Frank Heyling Furness was an American architect of the Victorian era. Furness was a Medal of Honor recipient for his bravery during the Civil War, toward the end of his life, his bold style fell out of fashion, and many of his significant works were demolished in the 20th century. Furness was born in Philadelphia on November 12,1839 and his father, William Henry Furness, was a prominent Unitarian minister and abolitionist, and his brother, Horace Howard Furness, became Americas outstanding Shakespeare scholar. Frank, did not attend a university and apparently did not travel to Europe and he began his architectural training in the office of John Fraser, Philadelphia, in the 1850s. He attended the École des Beaux-Arts-inspired atelier of Richard Morris Hunt in New York from 1859 to 1861, Furness considered himself Hunts apprentice and was influenced by Hunts dynamic personality and accomplished, elegant buildings. He was influenced by the concepts of the French engineer Viollet-le-Duc. The trio lasted less than five years, and its major commissions were Rodef Shalom Synagogue, Louis Sullivan worked briefly as a draftsman for Furness & Hewitt, and his use of organic decorative motifs can be traced, at least in part, to Furness.
By the beginning of 1876, Furness had broken with Hewitt and his brother William formed their own firm, G. W. & W. D. Hewitt, and became Furnesss biggest competitor, in 1881, Furness promoted his chief draftsman, Allen Evans, to partner, and, in 1886, did the same for four other long-time employees. The firm continued under the name Furness, Evans & Company as late as 1932, over his 45-year career, Furness designed more than 600 buildings, including banks, office buildings and synagogues. As chief architect of the Reading Railroad, he designed about 130 stations and he was one of the most highly paid architects of his era, and a founder of the Philadelphia Chapter of the American Institute of Architects. C. New York state, and Chicago, Furness broke from dogmatic adherence to European trends, and juxtaposed styles and elements in a forceful manner. His strong architectural will is seen in the way he combined materials, iron, terra cotta. And his straightforward use of materials, often in innovative or technologically advanced ways.
Furness married Fanny Fassit in 1866, and they had four children, Theodore, James and he died on June 27,1912, at Idlewild, his summer house outside Media, and is buried at Laurel Hill Cemetery in Philadelphia. During the Civil War, Furness served as Captain and commander of Company F and he received the Medal of Honor for his gallantry at the Battle of Trevilian Station. Rank and organization, Company F, 6th Pennsylvania Cavalry and date, At Trevilian Station, June 12,1864. Date of issue, October 20,1899, hey are depicted in a resting position, as if waiting to be seized at any instant and brought into battle
Great Zlatoust Church
The Bolshoi Zlatoust is a 77-metre -high bell tower that formerly dominated the skyline of the city Yekaterinburg before the Russian Revolution. It was the tallest building in the Urals region and it was destroyed in 1930 and rebuilt 80 years later. This church occupied the place during the early 19th century, the bell tower was designed in 1847 by Vasily Morgan in a Russo-Byzantine style derived from Konstantin Thons works. It required almost 30 years to build, the church in the ground floor was dedicated to St. Maximian, one of the Seven Sleepers and the patron saint of the Czars son-in-law, Maximilian de Beauharnais, 3rd Duke of Leuchtenberg. After the Russian Revolution the church of St. Maximian was closed for worship, the church was rebuilt in the early 21st century. The builders relied on old photographs and descriptions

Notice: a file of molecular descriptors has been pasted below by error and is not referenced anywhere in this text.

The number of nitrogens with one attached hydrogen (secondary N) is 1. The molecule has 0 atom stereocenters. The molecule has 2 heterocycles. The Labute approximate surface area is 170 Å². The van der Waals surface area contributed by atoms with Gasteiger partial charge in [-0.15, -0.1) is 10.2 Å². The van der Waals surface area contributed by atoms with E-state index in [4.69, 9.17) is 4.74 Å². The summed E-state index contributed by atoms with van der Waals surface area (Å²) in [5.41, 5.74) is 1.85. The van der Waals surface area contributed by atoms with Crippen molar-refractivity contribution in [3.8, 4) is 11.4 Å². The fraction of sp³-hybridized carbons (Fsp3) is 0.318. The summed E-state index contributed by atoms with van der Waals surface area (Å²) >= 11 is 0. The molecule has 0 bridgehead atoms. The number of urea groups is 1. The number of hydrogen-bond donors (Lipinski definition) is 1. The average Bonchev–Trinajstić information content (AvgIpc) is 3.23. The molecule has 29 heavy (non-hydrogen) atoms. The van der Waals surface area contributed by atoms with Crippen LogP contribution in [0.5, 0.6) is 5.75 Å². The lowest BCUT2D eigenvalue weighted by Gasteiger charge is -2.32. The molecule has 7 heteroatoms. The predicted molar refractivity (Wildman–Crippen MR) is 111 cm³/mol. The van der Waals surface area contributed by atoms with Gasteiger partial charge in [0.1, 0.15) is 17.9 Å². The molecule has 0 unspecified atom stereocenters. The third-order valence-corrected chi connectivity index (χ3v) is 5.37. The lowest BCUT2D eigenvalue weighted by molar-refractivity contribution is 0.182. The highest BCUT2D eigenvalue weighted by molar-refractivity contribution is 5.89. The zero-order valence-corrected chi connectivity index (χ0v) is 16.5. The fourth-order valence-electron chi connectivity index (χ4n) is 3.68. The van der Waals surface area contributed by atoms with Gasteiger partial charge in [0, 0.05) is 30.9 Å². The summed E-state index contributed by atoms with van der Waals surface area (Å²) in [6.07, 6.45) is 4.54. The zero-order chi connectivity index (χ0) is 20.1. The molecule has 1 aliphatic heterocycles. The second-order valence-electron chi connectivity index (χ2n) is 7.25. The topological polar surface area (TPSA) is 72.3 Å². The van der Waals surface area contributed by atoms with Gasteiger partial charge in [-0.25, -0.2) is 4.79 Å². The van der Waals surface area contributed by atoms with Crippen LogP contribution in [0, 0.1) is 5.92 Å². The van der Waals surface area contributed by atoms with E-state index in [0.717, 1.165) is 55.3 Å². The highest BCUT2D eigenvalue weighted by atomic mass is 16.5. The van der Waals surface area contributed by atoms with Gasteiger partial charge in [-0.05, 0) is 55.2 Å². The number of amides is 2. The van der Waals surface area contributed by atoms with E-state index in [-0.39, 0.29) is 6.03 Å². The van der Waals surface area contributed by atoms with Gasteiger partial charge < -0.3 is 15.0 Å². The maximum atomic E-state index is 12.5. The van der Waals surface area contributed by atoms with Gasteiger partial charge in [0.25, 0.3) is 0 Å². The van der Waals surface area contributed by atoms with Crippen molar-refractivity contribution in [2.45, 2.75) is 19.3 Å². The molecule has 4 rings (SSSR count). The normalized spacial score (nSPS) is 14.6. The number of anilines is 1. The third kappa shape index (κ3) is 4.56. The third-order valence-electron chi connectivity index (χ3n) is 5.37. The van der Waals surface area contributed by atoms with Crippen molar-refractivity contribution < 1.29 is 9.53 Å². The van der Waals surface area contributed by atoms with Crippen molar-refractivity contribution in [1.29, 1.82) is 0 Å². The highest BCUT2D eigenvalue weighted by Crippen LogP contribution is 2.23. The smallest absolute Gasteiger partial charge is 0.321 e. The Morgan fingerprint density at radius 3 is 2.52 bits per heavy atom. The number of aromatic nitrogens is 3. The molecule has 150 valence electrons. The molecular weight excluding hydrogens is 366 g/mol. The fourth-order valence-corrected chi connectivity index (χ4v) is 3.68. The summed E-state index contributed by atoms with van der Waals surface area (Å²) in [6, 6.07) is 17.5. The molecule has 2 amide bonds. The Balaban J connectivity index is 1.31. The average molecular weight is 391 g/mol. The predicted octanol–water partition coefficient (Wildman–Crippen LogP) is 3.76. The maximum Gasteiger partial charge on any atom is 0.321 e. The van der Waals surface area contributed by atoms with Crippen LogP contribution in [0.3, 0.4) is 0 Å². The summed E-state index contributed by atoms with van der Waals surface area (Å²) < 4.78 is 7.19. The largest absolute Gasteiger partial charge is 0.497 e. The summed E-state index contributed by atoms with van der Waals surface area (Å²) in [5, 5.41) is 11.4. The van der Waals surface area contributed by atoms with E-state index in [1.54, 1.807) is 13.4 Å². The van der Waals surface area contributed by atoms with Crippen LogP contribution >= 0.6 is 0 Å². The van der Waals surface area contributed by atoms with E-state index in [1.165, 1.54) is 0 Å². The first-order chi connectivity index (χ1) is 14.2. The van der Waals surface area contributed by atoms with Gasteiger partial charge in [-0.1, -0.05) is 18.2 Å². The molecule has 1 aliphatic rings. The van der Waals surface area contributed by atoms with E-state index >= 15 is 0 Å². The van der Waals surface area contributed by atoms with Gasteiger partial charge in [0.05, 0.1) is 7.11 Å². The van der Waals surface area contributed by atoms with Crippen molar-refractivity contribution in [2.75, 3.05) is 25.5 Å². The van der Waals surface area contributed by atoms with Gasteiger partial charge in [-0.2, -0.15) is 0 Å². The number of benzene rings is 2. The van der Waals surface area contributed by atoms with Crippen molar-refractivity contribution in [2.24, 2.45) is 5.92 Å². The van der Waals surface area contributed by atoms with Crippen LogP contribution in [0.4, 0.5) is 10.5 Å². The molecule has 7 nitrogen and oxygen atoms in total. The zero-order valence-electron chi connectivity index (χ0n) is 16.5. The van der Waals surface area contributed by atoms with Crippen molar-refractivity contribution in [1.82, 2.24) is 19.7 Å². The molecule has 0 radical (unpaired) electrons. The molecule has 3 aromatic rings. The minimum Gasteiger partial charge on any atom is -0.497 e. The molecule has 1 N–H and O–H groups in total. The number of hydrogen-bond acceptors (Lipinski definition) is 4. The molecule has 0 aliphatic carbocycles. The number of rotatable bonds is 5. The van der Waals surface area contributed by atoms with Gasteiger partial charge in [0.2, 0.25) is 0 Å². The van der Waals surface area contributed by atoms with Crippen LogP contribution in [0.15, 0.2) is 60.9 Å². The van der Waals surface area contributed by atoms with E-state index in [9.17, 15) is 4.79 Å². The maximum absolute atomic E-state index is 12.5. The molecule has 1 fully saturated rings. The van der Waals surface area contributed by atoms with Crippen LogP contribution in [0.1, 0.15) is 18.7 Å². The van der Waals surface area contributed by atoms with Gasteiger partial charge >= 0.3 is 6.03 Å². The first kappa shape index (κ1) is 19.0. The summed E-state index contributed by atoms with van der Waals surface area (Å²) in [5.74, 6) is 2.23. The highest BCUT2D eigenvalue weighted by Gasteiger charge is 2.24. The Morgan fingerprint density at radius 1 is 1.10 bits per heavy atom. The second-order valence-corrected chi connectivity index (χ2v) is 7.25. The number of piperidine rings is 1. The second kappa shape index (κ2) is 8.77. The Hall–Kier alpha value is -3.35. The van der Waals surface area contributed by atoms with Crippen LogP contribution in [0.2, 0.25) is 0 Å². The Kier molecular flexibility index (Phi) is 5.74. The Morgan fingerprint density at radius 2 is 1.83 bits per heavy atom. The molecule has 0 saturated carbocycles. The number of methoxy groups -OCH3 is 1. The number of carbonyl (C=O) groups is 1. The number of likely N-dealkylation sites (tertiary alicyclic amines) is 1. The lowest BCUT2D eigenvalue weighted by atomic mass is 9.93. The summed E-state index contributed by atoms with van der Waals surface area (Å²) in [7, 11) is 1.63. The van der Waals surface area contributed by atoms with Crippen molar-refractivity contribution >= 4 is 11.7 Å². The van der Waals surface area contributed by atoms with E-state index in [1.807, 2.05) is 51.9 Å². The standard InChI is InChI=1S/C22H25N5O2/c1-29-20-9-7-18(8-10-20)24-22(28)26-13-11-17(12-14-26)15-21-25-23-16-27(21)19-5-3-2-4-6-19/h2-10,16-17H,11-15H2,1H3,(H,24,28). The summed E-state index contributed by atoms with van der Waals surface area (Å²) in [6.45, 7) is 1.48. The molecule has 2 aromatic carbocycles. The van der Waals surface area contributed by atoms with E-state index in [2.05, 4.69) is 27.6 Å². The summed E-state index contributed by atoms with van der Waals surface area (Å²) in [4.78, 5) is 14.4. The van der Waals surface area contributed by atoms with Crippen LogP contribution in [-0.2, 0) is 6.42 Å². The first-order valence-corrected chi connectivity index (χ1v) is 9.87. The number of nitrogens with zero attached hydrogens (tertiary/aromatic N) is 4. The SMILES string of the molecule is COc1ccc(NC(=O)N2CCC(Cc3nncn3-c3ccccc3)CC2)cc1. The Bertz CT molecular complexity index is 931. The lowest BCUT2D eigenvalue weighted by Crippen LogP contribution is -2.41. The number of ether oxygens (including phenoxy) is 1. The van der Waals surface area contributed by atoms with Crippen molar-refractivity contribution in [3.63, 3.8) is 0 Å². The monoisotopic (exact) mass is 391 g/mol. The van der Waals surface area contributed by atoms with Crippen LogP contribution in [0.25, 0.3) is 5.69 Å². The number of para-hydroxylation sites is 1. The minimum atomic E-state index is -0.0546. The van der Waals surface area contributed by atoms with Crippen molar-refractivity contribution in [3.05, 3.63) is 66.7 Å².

In Australia, Wardell designed many public buildings. Most notable were St Patricks Cathedral, Government House, Melbourne, St Johns College, University of Sydney and St Marys Cathedral and he worked in both the Gothic and classical styles. Wardell not only constructed major works in the sector, he maintained a large private practice building houses. He was Inspector-General of Public Works and Building, for the Colony of Victoria, as an architect he is often compared with his friend and English counterpart Augustus Pugin. As a young man, Wardell studied under the Gothic architect Augustus Pugin, Pugin became his friend and mentor, and was to inspire him not only in architecture but in his religious convictions. In 1843 Wardell made the conventionally unusual decision to convert from Anglicanism to Roman Catholicism, the leader of the Oxford movement, John Henry Newman, did not himself make the leap of faith until 1845. Wardells conversion to the Roman Catholic faith was the result of a period of internal reflection.
This affiliation to a high church ritual was manifested in his architectural interests which concentrated on the more Gothic designs of Englands medieval architecture. For the remainder of his life he saw architecture as a means of praising God and he always had a room in his home set aside as a chapel for personal devotion which he visited several times during the course of a day. Dominating this room was an ancient carved wooden French cross that now belongs to the Melbourne Diocesan Historical Commission, Wardell wrote, in particular two prayers devoted to the Virgin Mary, who he seems to have regarded as his especial saint. It is known that he prayed for help and guidance when working on plans of church buildings. On 7 October 1847 Wardell married Lucy Ann Butler, the daughter of William Henry Butler, the couple married at St. Marys Catholic Church and are known to have had at least two sons and one daughter. By the time of his marriage aged 23, he was already a successful architect, between 1846 and 1858 he designed over 30 churches in England, at the rate of over two a year, a phenomenal output.